University Times

Grad 2025: Initiating Success

CSU’s Graduation 2015 Initiative helps students to graduate amid difficult circumstances.

Demontae+Thompson
Demontae Thompson

Demontae Thompson

Facebook/Demontae Thompson

Facebook/Demontae Thompson

Demontae Thompson

Mike Nelson, Staff Reporter

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Foster kids are far less likely to enroll in and graduate from college, according to the U.S. Department of Education. The CSU Graduation 2025 Initiative is a program intended to help students graduate and ensure they receive the necessary opportunities in order to succeed in school.

Part of this initiative includes helping former foster youth, as well as providing resources to students who wish to attend a higher education institution. Specifically, support includes: housing, peer support and financial aid.

According to the CSU website, 93 percent of foster youth say that they want to attend college, but only 20 percent actually ever do attend a four-year university. Furthermore, 3 percent of them actually graduate with a degree.

Cal State Northridge alumnus Demontea Thompson has been a foster youth since birth; he spoke of his experiences as an Educational Opportunity Student (EOP) Student:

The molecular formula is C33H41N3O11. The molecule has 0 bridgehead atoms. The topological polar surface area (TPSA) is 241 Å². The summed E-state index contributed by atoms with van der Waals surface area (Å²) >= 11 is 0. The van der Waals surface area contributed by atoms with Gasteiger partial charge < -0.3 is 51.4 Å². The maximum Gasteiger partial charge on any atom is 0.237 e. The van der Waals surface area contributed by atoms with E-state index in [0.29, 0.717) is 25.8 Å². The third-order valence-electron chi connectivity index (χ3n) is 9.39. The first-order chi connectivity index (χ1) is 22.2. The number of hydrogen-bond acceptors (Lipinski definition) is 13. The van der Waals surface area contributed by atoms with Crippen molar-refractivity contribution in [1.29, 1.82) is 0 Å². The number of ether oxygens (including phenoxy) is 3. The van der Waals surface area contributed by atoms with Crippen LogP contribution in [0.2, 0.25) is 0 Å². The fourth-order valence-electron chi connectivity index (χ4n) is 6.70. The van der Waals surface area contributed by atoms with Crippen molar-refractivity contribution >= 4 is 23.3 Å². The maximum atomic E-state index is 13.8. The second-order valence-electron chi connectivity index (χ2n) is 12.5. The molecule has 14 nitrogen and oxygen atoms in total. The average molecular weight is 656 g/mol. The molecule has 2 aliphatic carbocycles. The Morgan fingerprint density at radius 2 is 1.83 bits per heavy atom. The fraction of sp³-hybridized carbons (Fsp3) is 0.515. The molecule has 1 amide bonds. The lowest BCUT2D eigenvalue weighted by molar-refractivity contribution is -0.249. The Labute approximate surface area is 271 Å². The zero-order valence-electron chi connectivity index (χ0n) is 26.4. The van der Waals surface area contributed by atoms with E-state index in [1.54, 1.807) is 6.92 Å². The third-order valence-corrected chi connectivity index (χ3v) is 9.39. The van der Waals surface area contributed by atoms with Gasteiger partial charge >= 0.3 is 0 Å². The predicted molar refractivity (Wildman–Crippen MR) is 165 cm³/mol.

“We had liaisons in every part of campus. Being Resilient Scholars meant we had special access and a network of support. The generosity of administrators on campus inspired me to change my major from business to student affairs so that I could help others like me.”

The Resilient Scholars Program is a peer-support organization that helps students who need the emotional support to attend school.

Thompson ended up going to USC for his Master’s Degree for administration and student affairs. Today, he serves as the Resident Director of Housing at Cal State LA. He spoke about what he hopes to achieve as director:

“My goal is to change the narrative of foster youth. I acknowledge that there aren’t a lot of people in higher education that look like me, so when I see others who look like me, I want to lift them up.”

In similar fashion, University of California campuses participate in the campus support program, College Pathways, which serves to guide foster students through higher education and helping them achieve their academic goals.

Success stories like Demontea Thompson are an inspiration for many foster youths. These CSU programs continue to develop and benefit more students each year. For those who don’t know of these options, they may be left to fend for themselves. However, those who learn have resources at their disposal. To learn more about how CSU helps foster youths, please visit: https://www2.calstate.edu/attend/student-services/foster-youth.

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Grad 2025: Initiating Success